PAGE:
Updated June 2021
An estimated one-fourth of adults over the age of 65 suffer a fall each year. Falls can often lead to fractures, particularly in patients with osteoporosis. Osteoporosis causes bones to become weak and brittle so even a ground-level fall may cause a fracture of the hip — one of the leading causes of disability and death in older individuals.
With the increasing population of older adults in the United States, the number of hip fractures is expected to continue to grow.
Hip Fracture Prevention
According to orthopaedic surgeon Aaron Taylor, MD, it’s important to think ahead to prevent hip fractures. Bone is a living tissue, and the body constantly removes old bone and replaces it with new tissue. Beginning in the mid-thirties, most people gradually start to lose more bone than is replaced, resulting in thinner, weaker bones.
Osteoporosis affects men and women of all races, but those at highest risk are post-menopausal Caucasian and Asian women. The hormonal changes in menopause cause a decrease in the amount of bone density, putting women at risk for osteoporosis.
Osteoporosis, which typically has no recognizable symptoms, is diagnosed through a DEXA scan – a simple and painless test, similar to an x-ray that measures bone mineral density. Once the diagnosis is made, treatment usually consists of calcium and vitamin D supplementation, medication, and weight-bearing exercises.
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Reducing the Risk of Hip Fractures
“Lifestyle choices contribute so much to one’s risk for osteoporosis. To help manage and decrease your risk, it’s important to establish healthy eating and activity habits,” says Dr. Taylor.
Although family history of osteoporosis and small bone structure are key risk factors in developing the condition, anyone can start making lifestyle changes at a young age to prevent its occurrence. This includes eating a healthy diet with adequate amounts of calcium and vitamin D, avoiding a sedentary lifestyle and doing plenty of weight-bearing and muscle-strengthening exercise, and avoiding cigarettes and excessive alcohol.
Preventing Falls to Minimize Risk
Fall prevention is another key factor in minimizing the risk of hip fracture. As we age, we lose our ability to recover from an accidental trip, such as over an object or a pet. Seniors often are on multiple medications, and these medications can sometimes interact and lead to dizziness, sleepiness, and loss of balance. Talk to your doctor or pharmacist about each medication and how they may interact with each other.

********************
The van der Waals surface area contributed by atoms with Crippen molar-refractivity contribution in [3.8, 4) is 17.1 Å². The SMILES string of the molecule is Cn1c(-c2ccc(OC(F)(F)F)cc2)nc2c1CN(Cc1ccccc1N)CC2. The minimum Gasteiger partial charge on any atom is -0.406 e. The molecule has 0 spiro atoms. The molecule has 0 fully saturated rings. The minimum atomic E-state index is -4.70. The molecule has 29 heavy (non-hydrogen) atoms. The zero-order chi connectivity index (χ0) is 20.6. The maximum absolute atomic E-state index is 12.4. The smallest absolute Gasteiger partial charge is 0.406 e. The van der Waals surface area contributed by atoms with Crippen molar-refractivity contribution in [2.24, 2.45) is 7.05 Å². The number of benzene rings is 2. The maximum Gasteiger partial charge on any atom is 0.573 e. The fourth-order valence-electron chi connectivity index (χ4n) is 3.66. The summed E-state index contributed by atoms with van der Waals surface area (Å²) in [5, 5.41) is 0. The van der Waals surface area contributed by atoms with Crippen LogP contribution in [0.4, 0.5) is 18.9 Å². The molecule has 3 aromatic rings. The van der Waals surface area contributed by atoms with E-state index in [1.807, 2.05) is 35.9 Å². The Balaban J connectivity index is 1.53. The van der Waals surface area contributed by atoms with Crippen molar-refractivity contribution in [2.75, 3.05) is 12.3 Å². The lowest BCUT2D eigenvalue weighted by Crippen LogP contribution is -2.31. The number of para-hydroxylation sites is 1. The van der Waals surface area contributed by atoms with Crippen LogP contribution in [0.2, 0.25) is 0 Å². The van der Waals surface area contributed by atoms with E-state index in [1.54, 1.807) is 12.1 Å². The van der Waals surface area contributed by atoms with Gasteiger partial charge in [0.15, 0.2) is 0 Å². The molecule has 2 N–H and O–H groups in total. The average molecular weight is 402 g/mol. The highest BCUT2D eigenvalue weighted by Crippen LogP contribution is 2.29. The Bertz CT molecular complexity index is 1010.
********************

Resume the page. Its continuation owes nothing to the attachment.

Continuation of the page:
If you are over the age of 50, have fallen, and have suffered a broken wrist, shoulder, or vertebra, you should take notice. These types of injuries may be a warning that you have low bone density.
“Those kinds of fractures can be associated with a higher risk of future hip fracture,” says Dr. Taylor. “So, seeking treatment now could help reduce your risk of hip fracture later.”
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Avoiding Hip Fractures at Home
A home safety evaluation by a professional is recommended to help make your everyday surroundings safer. For example, throw rugs can bunch up and become hazards, and extension cords should never be used across open spaces. Pull bars should be installed in bathrooms, in addition to non-slip bathmats. Avoid risky behavior such as climbing on furniture to change a light bulb or to clean and dust. Adequate lighting is also a necessity, because as we age, eyesight can deteriorate and make it more difficult to see hazards in our path.
With a greater understanding of osteoporosis, its risk factors, and prevention strategies, older individuals can avoid the debilitating condition of a hip fracture and enjoy a higher quality of life.
Orthopaedic Care, Closer to Home
Dr. Taylor is an orthopaedic trauma surgeon at the new UPMC Outpatient Center on Clairton Boulevard, just off Route 51. Patients can see Dr. Taylor for several orthopaedic conditions including:
- General orthopaedics
- Hip pain
- Fracture care
For more information on upper extremity injuries, or to schedule an appointment with Dr. Taylor at the UPMC Outpatient Center on Clairton Boulevard, call 1-866-987-6784.
About UPMC Orthopaedic Care
As a national leader in advanced orthopaedic care, UPMC treats a full range of musculoskeletal disorders, from the acute and chronic to the common and complex. Whether you have bone, muscle, or joint pain, we provide access to UPMC’s vast network of support services for both surgical and nonsurgical treatments and a full continuum of care. As leaders in research and clinical trials with cutting-edge tools and techniques, UPMC Presbyterian Shadyside appears on U.S. News & World Report’s rankings of the top hospitals in the country for orthopaedics.